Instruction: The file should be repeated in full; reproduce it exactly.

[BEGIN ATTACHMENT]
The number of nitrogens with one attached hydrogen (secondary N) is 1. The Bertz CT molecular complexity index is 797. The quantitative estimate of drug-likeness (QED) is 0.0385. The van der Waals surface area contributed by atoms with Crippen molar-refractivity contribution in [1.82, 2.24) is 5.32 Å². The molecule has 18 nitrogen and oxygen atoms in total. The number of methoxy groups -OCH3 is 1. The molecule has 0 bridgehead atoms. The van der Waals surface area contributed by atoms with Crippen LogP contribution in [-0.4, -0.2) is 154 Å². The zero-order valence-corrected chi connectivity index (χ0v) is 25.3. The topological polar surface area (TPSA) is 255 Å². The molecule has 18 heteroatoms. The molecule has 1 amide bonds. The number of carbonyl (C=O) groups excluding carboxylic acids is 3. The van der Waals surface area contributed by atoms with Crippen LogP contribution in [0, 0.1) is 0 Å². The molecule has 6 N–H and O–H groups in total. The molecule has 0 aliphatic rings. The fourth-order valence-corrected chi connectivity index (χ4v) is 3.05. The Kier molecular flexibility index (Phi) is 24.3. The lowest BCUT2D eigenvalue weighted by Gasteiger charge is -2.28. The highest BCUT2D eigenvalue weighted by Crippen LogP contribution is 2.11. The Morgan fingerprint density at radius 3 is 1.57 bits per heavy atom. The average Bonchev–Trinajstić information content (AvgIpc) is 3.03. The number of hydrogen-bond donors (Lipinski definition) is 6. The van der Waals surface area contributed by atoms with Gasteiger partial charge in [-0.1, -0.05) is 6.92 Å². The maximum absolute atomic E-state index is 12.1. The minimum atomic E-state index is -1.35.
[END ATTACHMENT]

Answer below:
The number of nitrogens with one attached hydrogen (secondary N) is 1. The Bertz CT molecular complexity index is 797. The quantitative estimate of drug-likeness (QED) is 0.0385. The van der Waals surface area contributed by atoms with Crippen molar-refractivity contribution in [1.82, 2.24) is 5.32 Å². The molecule has 18 nitrogen and oxygen atoms in total. The number of methoxy groups -OCH3 is 1. The molecule has 0 bridgehead atoms. The van der Waals surface area contributed by atoms with Crippen LogP contribution in [-0.4, -0.2) is 154 Å². The zero-order valence-corrected chi connectivity index (χ0v) is 25.3. The topological polar surface area (TPSA) is 255 Å². The molecule has 18 heteroatoms. The molecule has 1 amide bonds. The number of carbonyl (C=O) groups excluding carboxylic acids is 3. The van der Waals surface area contributed by atoms with Crippen LogP contribution in [0, 0.1) is 0 Å². The molecule has 6 N–H and O–H groups in total. The molecule has 0 aliphatic rings. The fourth-order valence-corrected chi connectivity index (χ4v) is 3.05. The Kier molecular flexibility index (Phi) is 24.3. The lowest BCUT2D eigenvalue weighted by Gasteiger charge is -2.28. The highest BCUT2D eigenvalue weighted by Crippen LogP contribution is 2.11. The Morgan fingerprint density at radius 3 is 1.57 bits per heavy atom. The average Bonchev–Trinajstić information content (AvgIpc) is 3.03. The number of hydrogen-bond donors (Lipinski definition) is 6. The van der Waals surface area contributed by atoms with Gasteiger partial charge in [-0.1, -0.05) is 6.92 Å². The maximum absolute atomic E-state index is 12.1. The minimum atomic E-state index is -1.35.